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Spicy Pickled Green Beans and Fennel

Spicy Pickled Green Beans and Fennel


  • 1 pound green beans, trimmed
  • 2 tablespoons kosher salt plus more
  • 1 fennel bulb, thinly sliced
  • 1 lemon, thinly sliced, seeds removed
  • 6 chiles de árbol or ½ tsp. crushed red pepper flakes
  • 1½ cups unseasoned rice vinegar
  • 1 teaspoon black peppercorns

Recipe Preparation

  • Cook green beans in a large pot of boiling salted water until just tender, about 3 minutes. Drain; transfer to a bowl of ice water and let cool. Drain. Place in a large heatproof jar or bowl with fennel and lemon slices.

  • Bring chiles, vinegar, sugar, peppercorns, 2 Tbsp. salt, and 2 cups water to a boil in a medium saucepan; pour over green beans. Let cool. Cover and chill at least 12 hours and up to 2 weeks.

,Photos by We Are The Rhoads

Nutritional Content

Calories (kcal) 40 Fat (g) 0 Saturated Fat (g) 0 Cholesterol (mg) 0 Carbohydrates (g) 11 Dietary Fiber (g) 3 Total Sugars (g) 6 Protein (g) 1 Sodium (mg) 500Reviews Section

Spicy Dilly Beans Recipe

Marisa McClellan is a food writer, canning teacher, and the voice behind the long-running food blog Food in Jars. She is the author of Food in Jars (2012), Preserving by the Pint (2014), Naturally Sweet Food in Jars (2016), and The Food In Jars Kitchen (2019).

Dilly beans are green beans, suspended in a vinegar-based pickling liquid and seasoned simply with garlic, black peppercorns and either dill heads or seeds. Because beans are sturdy little suckers, they retain their crispness through the boiling water bath process. Even months after canning, dilly beans will be crunchy and intensely flavorful.

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Spicy Pickled Green and Yellow Beans Recipe

In the summer months, many home cooks love to pack their pantry shelves (and gift their friends and neighbors) with jars of pickled seasonal vegetables and fruit, knowing that in the coming winter months, they can open a jar and enjoy the tastes and smells of summer produce. While not as long-lasting, refrigerator pickles are a quick and easy way to preserve the season, as well. Plus, you don&rsquot have to go to the time and trouble of processing the pickles in a water bath. This recipe starts with a Master Pickle Brine, a quick, 4-ingredient brine that can be used for anything you may want to pickle. Trim the ends from your green and yellow beans and divide them between your pickling jars. Add the tarragon sprigs and jalapeño chile. To make the brine, combine the rice vinegar, apple cider vinegar, sugar, and salt with 1 cup of water in a medium saucepan, then add the Tablespoon of fennel seeds. Stir the mixture until it boils, and keep it boiling until the sugar dissolves. Move the saucepan off the heat and let the brine cool for about 10 minutes, then carefully pour it into the pickling jars. Cover with a lid, seal tightly, and chill at least 2 days. This will give the brine and flavors enough time to work into the beans and create a delicious pickle. Store in the refrigerator for up to 2 months.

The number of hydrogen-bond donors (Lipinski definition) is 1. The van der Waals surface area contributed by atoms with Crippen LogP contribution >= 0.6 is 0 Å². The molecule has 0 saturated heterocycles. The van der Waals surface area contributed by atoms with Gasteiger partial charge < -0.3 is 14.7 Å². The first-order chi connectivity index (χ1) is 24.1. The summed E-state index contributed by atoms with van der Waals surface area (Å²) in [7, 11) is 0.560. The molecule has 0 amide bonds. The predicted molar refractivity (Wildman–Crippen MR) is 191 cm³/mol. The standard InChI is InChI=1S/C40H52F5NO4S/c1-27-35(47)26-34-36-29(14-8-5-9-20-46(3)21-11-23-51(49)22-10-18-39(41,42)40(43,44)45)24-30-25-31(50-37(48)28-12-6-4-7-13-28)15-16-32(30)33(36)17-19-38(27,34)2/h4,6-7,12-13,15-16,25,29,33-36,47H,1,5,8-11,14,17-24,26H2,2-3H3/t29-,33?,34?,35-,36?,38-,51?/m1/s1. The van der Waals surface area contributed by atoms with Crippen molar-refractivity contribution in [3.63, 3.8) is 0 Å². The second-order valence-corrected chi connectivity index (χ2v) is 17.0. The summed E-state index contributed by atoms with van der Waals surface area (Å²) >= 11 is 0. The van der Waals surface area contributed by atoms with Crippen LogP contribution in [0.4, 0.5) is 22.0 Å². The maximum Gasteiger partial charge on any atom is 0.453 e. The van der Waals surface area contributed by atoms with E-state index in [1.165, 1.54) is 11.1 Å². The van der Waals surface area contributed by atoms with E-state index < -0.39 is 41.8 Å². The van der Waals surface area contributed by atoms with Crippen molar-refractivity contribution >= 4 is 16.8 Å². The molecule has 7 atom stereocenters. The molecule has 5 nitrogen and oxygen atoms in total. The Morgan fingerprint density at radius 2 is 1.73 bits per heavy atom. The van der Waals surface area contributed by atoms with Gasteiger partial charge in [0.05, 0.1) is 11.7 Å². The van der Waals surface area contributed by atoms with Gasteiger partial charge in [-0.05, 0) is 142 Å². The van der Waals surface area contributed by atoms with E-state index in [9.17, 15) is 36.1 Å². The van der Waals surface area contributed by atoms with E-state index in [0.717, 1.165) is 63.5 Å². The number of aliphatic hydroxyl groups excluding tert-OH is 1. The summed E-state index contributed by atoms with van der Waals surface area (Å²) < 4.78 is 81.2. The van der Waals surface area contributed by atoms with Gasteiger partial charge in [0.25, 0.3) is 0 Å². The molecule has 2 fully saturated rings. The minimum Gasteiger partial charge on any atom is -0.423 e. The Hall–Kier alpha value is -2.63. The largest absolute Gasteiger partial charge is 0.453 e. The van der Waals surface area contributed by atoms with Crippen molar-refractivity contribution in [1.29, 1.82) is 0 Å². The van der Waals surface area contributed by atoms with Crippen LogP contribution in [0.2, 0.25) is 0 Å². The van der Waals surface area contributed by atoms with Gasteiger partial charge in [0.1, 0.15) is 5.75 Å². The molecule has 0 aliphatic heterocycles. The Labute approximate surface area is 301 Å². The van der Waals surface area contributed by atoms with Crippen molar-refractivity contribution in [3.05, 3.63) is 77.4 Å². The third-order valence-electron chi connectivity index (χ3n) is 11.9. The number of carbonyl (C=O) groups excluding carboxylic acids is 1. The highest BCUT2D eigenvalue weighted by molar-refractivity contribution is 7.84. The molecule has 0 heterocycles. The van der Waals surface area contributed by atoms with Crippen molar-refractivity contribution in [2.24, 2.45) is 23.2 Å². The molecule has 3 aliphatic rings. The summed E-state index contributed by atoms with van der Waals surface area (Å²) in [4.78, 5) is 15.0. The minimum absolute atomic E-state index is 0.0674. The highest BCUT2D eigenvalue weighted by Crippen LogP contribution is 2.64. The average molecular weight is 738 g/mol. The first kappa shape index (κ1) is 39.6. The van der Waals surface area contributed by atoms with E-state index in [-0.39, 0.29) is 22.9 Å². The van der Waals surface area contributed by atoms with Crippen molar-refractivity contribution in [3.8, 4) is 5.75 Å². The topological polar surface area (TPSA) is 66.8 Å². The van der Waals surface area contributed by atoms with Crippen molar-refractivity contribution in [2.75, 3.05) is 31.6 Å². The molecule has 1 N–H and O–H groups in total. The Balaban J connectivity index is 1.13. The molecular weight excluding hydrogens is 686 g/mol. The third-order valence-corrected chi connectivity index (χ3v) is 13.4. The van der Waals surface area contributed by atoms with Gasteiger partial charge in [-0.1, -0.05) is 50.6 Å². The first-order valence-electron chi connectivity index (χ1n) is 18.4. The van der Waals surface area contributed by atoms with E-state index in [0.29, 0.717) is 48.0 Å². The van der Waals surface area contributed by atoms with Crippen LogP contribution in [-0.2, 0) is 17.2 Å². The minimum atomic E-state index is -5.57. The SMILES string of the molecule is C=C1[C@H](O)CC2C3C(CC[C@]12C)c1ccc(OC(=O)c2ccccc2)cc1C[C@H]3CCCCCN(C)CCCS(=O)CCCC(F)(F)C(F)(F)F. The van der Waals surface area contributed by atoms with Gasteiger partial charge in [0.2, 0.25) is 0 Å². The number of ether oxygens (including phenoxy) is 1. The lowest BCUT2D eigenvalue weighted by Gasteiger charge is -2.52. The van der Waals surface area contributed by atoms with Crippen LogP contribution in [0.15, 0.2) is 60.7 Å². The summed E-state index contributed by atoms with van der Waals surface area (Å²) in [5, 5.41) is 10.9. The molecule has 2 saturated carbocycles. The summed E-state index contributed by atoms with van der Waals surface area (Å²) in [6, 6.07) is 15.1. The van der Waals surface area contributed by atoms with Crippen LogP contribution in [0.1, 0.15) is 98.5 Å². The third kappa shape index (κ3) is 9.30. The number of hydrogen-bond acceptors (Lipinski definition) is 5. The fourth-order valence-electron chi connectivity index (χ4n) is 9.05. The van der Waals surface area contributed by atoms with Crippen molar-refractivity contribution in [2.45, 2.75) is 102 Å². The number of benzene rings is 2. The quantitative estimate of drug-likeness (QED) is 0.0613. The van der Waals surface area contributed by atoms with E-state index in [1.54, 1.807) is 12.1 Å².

Spicy Pickles with Chili and Fennel

These pickles have that addictive must-go-back-for-one-more thing that we love about our favorite spicy foods (hello, buffalo wings). The heat level here is spicy but not crazy—feel free to adjust to your liking or explore different sources of heat. Maybe add a few whole dried chilies de arbol, or some toasted Sichuan peppercorns for that famous tingling effect. The combination of white distilled vinegar and apple cider vinegar keeps the sweet-tart balance, so there’s plenty of room to play around.

about 1 pound sliced veggies (enough to fill one or two 16-ounce Mason jars)

a few whole peeled cloves garlic, gently crushed

1½ teaspoons crushed red pepper flakes

1½ teaspoons black peppercorns

½ cup distilled white vinegar

1. First, fill your Mason jars with the veggies and garlic cloves. Leave a little room at the top so they can sit fully submerged in the brine. Depending on what you use and how you decide to slice it, you might need more or fewer jars. This method is very forgiving, so whatever you have should work fine.

2. Combine the salt, sugar, and spices with water in a small saucepan. Bring to a gentle simmer. Stir to dissolve the salt and sugar. Add the vinegars and turn off the heat. Carefully pour or ladle the brine over the prepped veggies. Let cool, uncovered, at room temperature. Once fully cooled, cover the jars with the lids and store in the fridge. The pickles should keep for a couple of weeks.

Pickled Green Beans

You can use these pickled green beans in salads or on relish trays, for snacking, or as a fun addition to your Bloody Mary. (Here in Wisconsin, the local pubs stack crazy amounts of snacks on top of some of the drinks.)

Pickled veggies add a great crunch to any meal and may help aid digestion by adding a bit of acidity to the mix. They're perfect to pair with heavier meats. Since this recipe is water bath canned, it's shelf stable. There's no need to tie up refrigerator space until you've opened a jar for use.

Don't be too concerned about the high sodium count in the nutrition information – unless you plan to drink all the brine. The salt helps to pull moisture out of the beans, giving them their crunchy dilly bean texture.

For a little extra spice, feel free to add some mustard seeds or red pepper flakes to each pint jar when you add garlic and dill. (1/4 to 1/2 teaspoon per jar.) As would be expected with a simply bean recipe, these are low carb and gluten free.